Wednesday, June 4, 2014

3rd time's the charm: Baby Storytime Tips and Tricks

Attendance at Baby Storytime has been a struggle for me ever since I started doing storytimes at my library. I've had to scrap and revamp it twice due to lack of attendance within the 3 1/2 years I've been a a Children's Librarian here.  I've had this thought many times:

It has only been in the last 3 months that things have really started to click with this age group. I regularly have over 10 babies and their caregivers come each week, which I consider a major victory after struggling for so long.

  Here are a few things I've learned along the way.
  • Playtime is essential. After storytime I put some baby toys (donated by a family member) on our floor and allow the grown ups time to play with the babies and socialize with each other. Baby's benefit from the playtime, and the adults benefit from being able to talk to people who speak in full sentences.
  • Lapsit is not a term many non librarians understand. One of the main reasons I switched the name of mine to Baby Storytime was that I kept being asked what Lapsit was. 
  • Local groups can be a great resource. One of the main reasons for my recent upsurge in attendance is I changed the time of the storytime. A major reason for the time change was to make storytime fall right before a meeting of our local Mom's Club. The Mom's Club meets in the local Rec Center, just a parking lot away. This is perfect for parents who want to attend both.
  • Repeat songs from week to week. Research shows that babies benefit from repetition. Repeating songs also helps caregivers learn the songs. I have about 20 songs I consider favorites, and alternate between these every week. The Cuckoo Clock Song and Wheels On the Bus are particular favorites, so they get sung each and every week.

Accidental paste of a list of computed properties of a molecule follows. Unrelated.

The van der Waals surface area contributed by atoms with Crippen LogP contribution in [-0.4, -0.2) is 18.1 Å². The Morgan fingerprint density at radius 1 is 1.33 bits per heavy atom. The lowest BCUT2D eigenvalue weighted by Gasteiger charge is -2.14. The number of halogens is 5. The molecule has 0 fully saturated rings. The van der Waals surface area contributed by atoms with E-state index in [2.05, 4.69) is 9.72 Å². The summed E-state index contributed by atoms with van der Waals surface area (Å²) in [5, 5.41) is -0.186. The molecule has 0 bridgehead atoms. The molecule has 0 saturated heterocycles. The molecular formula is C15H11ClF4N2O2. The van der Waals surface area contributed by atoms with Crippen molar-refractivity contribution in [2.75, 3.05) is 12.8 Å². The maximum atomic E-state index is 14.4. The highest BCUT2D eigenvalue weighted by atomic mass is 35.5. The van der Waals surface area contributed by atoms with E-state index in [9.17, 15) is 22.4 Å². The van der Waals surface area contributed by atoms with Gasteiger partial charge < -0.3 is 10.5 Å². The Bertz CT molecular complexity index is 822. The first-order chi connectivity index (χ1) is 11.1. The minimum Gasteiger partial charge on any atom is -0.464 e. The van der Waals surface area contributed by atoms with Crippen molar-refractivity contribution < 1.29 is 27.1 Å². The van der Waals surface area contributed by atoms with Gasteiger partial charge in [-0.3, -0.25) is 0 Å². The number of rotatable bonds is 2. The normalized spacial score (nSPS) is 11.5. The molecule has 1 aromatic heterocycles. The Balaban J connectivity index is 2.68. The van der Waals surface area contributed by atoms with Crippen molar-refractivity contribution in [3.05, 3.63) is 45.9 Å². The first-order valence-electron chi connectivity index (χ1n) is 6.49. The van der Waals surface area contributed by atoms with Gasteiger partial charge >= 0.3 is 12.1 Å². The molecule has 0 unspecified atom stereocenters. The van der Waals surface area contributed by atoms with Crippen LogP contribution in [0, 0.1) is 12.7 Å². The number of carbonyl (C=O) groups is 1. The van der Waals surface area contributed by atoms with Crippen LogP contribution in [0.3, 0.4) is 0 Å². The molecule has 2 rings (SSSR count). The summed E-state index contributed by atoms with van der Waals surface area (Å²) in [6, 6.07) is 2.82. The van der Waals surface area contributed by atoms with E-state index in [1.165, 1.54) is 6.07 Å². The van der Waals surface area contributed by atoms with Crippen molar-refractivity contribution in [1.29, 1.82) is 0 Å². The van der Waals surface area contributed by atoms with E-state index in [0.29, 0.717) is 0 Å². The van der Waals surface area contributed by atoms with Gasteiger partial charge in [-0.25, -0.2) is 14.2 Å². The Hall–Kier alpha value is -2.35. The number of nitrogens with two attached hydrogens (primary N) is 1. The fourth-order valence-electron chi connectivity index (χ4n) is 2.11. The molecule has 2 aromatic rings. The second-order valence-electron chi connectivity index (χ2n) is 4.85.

• Invite older siblings to tag along. The first time I tried baby storytime I heard from many parents that they couldn't come because they had nobody to watch their toddler/preschooler. My solution was to make it clear that they were welcome to come as well. The number of families who have taken me up on this has in no way been overwhelming. Preschoolers can also help model behavior (such as sitting and paying attention) for the older babies.
  • For movement songs and bounces, use a doll to model movements for parents. This has helped a lot to show parents what I expect and how to interact with their babies during storytime.
  • Keep at it! It can be hard to get babies in, but once you do it is so fun and so worth it. The earlier we can make an impact on a child the better. Not only do the babies benefit, but so does future program attendance as babies age into older programing.
For more information on my storytimes (and for storytime plans) see my storytime blog.

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